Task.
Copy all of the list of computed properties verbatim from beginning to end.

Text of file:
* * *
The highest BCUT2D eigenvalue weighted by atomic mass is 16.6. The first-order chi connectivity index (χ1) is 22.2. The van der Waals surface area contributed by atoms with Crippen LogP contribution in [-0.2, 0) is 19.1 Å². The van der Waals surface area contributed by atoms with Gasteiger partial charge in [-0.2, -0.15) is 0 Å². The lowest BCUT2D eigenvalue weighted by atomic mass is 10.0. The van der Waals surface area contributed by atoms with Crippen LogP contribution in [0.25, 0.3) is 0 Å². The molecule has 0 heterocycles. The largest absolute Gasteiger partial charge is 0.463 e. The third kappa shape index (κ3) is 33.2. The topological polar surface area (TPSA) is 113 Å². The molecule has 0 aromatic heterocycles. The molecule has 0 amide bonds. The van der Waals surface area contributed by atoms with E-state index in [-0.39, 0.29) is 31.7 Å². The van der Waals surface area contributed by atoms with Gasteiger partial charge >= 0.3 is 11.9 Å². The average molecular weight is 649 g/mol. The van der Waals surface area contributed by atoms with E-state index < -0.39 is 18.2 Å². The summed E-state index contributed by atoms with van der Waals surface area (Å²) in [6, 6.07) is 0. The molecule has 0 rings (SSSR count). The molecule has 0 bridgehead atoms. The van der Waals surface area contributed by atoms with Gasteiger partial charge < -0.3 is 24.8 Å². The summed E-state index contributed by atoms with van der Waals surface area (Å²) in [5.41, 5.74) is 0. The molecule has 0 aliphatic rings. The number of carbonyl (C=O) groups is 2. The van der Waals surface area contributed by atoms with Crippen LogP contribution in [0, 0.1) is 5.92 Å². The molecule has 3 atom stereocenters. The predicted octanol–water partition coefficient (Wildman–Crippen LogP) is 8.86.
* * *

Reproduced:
The highest BCUT2D eigenvalue weighted by atomic mass is 16.6. The first-order chi connectivity index (χ1) is 22.2. The van der Waals surface area contributed by atoms with Crippen LogP contribution in [-0.2, 0) is 19.1 Å². The van der Waals surface area contributed by atoms with Gasteiger partial charge in [-0.2, -0.15) is 0 Å². The lowest BCUT2D eigenvalue weighted by atomic mass is 10.0. The van der Waals surface area contributed by atoms with Crippen LogP contribution in [0.25, 0.3) is 0 Å². The molecule has 0 heterocycles. The largest absolute Gasteiger partial charge is 0.463 e. The third kappa shape index (κ3) is 33.2. The topological polar surface area (TPSA) is 113 Å². The molecule has 0 aromatic heterocycles. The molecule has 0 amide bonds. The van der Waals surface area contributed by atoms with E-state index in [-0.39, 0.29) is 31.7 Å². The van der Waals surface area contributed by atoms with Gasteiger partial charge >= 0.3 is 11.9 Å². The average molecular weight is 649 g/mol. The van der Waals surface area contributed by atoms with E-state index < -0.39 is 18.2 Å². The summed E-state index contributed by atoms with van der Waals surface area (Å²) in [6, 6.07) is 0. The molecule has 0 rings (SSSR count). The molecule has 0 bridgehead atoms. The van der Waals surface area contributed by atoms with Gasteiger partial charge < -0.3 is 24.8 Å². The summed E-state index contributed by atoms with van der Waals surface area (Å²) in [5.41, 5.74) is 0. The molecule has 0 aliphatic rings. The number of carbonyl (C=O) groups is 2. The van der Waals surface area contributed by atoms with Crippen LogP contribution in [0, 0.1) is 5.92 Å². The molecule has 3 atom stereocenters. The predicted octanol–water partition coefficient (Wildman–Crippen LogP) is 8.86.